The hand-list of the Phillipps Charters was orginally published in Robert Fawtier, Hand-list of charters, deeds and similar documents in the possession of the John Rylands Library, I: documents of which the provenance has been ascertained (Manchester, 1925).

Conditions Governing Use

Photocopies and photographic copies of material in the archive can be supplied for private study purposes only, depending on the condition of the documents.

Prior written permission must be obtained from the Library for publication or reproduction of any material within the archive. Please contact the Head of Special Collections, John Rylands University Library, 150 Deansgate, Manchester, M3 3EH.

Related Material

Sir Thomas Phillipps's personal papers are located at Oxford University: Bodleian Library, Special Collections and Western Manuscripts, refs: MSS Phillipps-Robinson; MSS Auct T 5 33; Eng hist c 243; Eng misc b 407; Top Berks b 42; Top Hants c 7; Top gen c 35, 48; Rylands c 37, e 5; Phillipps-Munby e 4, 10.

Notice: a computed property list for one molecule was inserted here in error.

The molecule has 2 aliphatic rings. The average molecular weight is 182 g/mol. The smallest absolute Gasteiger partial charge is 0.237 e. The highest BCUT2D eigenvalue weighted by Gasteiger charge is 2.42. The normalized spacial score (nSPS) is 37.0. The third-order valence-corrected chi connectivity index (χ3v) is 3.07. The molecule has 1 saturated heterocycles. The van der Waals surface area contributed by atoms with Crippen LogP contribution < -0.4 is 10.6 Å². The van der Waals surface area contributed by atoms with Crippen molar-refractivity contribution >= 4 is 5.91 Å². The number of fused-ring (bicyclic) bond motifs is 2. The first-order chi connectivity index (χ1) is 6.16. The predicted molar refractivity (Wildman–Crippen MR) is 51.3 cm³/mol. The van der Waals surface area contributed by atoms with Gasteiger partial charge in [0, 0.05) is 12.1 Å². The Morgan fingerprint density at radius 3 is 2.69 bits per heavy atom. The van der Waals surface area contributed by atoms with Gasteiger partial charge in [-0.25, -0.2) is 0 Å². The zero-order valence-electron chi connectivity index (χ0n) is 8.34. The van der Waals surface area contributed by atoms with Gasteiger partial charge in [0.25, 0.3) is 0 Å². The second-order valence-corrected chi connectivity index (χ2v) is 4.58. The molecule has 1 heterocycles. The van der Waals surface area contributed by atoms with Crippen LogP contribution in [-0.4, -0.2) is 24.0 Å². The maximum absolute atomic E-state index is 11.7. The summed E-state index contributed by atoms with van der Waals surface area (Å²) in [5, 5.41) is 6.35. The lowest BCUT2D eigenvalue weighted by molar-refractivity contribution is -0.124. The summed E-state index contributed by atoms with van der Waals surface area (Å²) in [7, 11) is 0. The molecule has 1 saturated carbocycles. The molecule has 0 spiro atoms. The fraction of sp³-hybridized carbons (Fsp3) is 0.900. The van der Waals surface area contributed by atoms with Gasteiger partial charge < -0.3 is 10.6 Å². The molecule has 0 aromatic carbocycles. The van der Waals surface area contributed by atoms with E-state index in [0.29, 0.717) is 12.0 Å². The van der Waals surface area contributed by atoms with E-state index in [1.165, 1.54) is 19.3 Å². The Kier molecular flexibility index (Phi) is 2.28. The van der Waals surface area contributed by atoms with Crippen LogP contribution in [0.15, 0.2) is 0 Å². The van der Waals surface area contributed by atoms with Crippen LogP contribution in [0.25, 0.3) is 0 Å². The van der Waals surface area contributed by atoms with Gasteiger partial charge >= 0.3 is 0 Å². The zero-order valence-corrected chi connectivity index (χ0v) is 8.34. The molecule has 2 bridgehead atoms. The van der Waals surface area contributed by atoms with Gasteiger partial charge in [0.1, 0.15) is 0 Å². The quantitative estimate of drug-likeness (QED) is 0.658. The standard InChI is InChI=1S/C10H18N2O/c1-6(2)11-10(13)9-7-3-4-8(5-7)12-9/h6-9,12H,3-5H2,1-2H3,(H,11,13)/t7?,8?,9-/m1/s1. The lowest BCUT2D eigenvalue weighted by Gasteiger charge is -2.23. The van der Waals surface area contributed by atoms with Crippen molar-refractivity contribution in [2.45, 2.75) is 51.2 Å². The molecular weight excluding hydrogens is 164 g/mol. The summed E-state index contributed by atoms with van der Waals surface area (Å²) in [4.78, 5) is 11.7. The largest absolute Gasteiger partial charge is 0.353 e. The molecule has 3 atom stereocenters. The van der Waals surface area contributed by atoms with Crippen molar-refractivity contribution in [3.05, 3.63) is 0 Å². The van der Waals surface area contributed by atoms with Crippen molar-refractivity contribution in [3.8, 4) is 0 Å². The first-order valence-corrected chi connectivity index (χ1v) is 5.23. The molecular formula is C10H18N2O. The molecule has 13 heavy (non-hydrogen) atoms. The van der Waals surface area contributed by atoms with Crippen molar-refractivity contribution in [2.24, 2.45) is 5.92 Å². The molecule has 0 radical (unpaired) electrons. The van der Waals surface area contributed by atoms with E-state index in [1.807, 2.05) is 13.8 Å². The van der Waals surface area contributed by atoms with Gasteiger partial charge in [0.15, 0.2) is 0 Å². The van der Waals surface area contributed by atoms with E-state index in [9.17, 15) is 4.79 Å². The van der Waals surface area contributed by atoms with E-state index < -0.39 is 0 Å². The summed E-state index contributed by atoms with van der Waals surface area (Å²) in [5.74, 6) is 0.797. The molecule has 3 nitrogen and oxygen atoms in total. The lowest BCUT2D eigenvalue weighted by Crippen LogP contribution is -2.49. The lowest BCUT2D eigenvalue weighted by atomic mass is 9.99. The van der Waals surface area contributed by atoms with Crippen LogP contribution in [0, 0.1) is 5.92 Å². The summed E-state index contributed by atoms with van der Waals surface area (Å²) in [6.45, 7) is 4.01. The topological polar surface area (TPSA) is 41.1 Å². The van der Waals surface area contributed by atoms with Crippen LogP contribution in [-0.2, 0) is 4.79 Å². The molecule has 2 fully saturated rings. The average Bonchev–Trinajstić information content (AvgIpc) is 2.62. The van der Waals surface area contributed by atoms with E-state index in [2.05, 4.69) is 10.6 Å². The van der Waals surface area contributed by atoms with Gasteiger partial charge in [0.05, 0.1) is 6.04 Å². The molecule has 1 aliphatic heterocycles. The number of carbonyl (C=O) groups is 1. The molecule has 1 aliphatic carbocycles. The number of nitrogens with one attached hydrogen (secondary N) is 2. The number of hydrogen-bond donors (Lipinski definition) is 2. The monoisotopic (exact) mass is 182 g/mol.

A.N.L. Munby, The catalogues of manuscripts & printed books of Sir Thomas Phillipps: their composition and distribution, Phillipps studies no. 1 (Cambridge: Cambridge University Press, 1951).

A.N.L. Munby, The family affairs of Sir T. Phillipps, Phillipps studies no. 2 (Cambridge: Cambridge University Press, 1952).

A.N.L. Munby, The formation of the Phillipps library up to the year 1840, Phillipps studies no. 3 (Cambridge: Cambridge University Press, 1954).

A.N.L. Munby, The formation of the Phillipps Library from 1841 to 1872: with an account of the Phillipps Art Collections by A.E. Popham, Phillipps studies no. 4 (Cambridge: Cambridge University Press, 1956).

A.N.L. Munby, The dispersal of the Phillipps library, Phillipps studies no. 5 (Cambridge: Cambridge University Press, 1960).

A.N.L. Munby, Portrait of an obsession: the life of Sir Thomas Phillipps, the world's greatest book collector, adapted by Nicolas Barker from the five volumes of Phillipps studies (London: Constable, 1967).